With so much going on around the place many seemingly lesser things have passed us by. Mike came into the kitchen yesterday morning looking sheepish. “I should have paid more attention to Physics lessons at school.” While it might have been an odd thing to hear I wasn’t, at that point, in full panic mode. But it didn’t take long.
We haven’t had oil fired central heating before. It’s always been gas. Either out of a big orange 47kg bottle, or several, or via a pipe from under the road. No, oil is something entirely new. Mike had been monitoring the oil tank ever since we’d moved in. Thinking what good value it must be, because the level of oil in the sight glass hardly ever moved. Even though it’s been the lousiest summer on record and we’ve had the heating on for at least some part of every day.
So it wasn’t until yesterday that the awful truth emerged. Mike had decided to investigate further and in doing so took the cap off the top of the sight glass. The level of oil in the plastic pipe went into freefall. Right to the bottom of the tank in fact. Gulp. What were the chances of getting an oil delivery before Christmas now? Probably about the same as the world ending anytime soon*.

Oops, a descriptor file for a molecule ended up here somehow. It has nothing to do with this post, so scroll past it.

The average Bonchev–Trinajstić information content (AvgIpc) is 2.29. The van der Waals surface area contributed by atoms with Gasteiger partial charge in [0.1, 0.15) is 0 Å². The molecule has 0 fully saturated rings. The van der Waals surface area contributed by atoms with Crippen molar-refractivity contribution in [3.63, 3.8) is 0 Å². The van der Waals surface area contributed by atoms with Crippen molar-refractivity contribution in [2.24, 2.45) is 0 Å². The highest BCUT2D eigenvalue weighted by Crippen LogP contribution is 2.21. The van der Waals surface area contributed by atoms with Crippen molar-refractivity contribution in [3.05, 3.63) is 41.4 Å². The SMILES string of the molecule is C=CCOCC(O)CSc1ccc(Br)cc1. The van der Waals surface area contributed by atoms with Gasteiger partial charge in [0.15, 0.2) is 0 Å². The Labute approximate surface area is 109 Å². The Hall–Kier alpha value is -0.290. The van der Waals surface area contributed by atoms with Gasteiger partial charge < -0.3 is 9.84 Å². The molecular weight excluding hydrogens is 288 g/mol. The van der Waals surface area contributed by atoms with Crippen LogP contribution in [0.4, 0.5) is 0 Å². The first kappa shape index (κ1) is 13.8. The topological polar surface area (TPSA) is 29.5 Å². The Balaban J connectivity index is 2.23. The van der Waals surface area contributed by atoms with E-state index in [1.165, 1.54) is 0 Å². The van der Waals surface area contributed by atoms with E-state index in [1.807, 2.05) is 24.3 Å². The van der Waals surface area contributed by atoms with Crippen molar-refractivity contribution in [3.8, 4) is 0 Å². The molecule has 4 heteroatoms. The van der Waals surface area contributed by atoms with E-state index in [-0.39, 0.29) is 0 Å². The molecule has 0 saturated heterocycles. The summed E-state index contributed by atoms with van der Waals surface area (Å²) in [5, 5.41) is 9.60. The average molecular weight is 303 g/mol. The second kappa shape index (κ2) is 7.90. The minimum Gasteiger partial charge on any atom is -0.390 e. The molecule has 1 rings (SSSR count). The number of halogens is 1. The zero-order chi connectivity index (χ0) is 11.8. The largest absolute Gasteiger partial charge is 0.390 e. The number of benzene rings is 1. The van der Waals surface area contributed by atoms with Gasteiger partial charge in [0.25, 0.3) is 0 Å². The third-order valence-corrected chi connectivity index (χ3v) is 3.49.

After much ringing around and some frenetic search engine activity, Mike located a company selling heating oil via a pump in much the same way as petrol. His first stop was an agricultural store where he purchased eight 25 litre plastic containers with screw top caps. It was as many as they had. And then to the back end of an industrial estate over an hour’s trip from home. The screw caps turned out not to be watertight and, inevitably, during the return journey some of the oil leaked out. But that was nothing to the struggle to get the oil into the tank. Yesterday, you’ll recall, it was raining. Not light rain, either. The tank is located in the middle of a copse at the top of the drive. And the lid is at least six feet off the waterlogged ground.
In an effort to show solidarity, I rode shotgun for the second trip. By now the car had acquired the delicate aroma of petrochemical plant. Even with the containers empty once more, the windows had to be left open and the rain came in. Clearly, we’re not the only people on the learning curve of oil. At the depot, there’s now a 20 minute wait just to get to the front of the queue. And then the tortuous journey back up the A30. Every bend in the road a new opportunity for spillage. The sound of sloshing oil our accompaniment all the way home.
* 21 December 2012 marked the end of a phase in the Mayan calendar. Some had predicted it would coincide with the end of the world.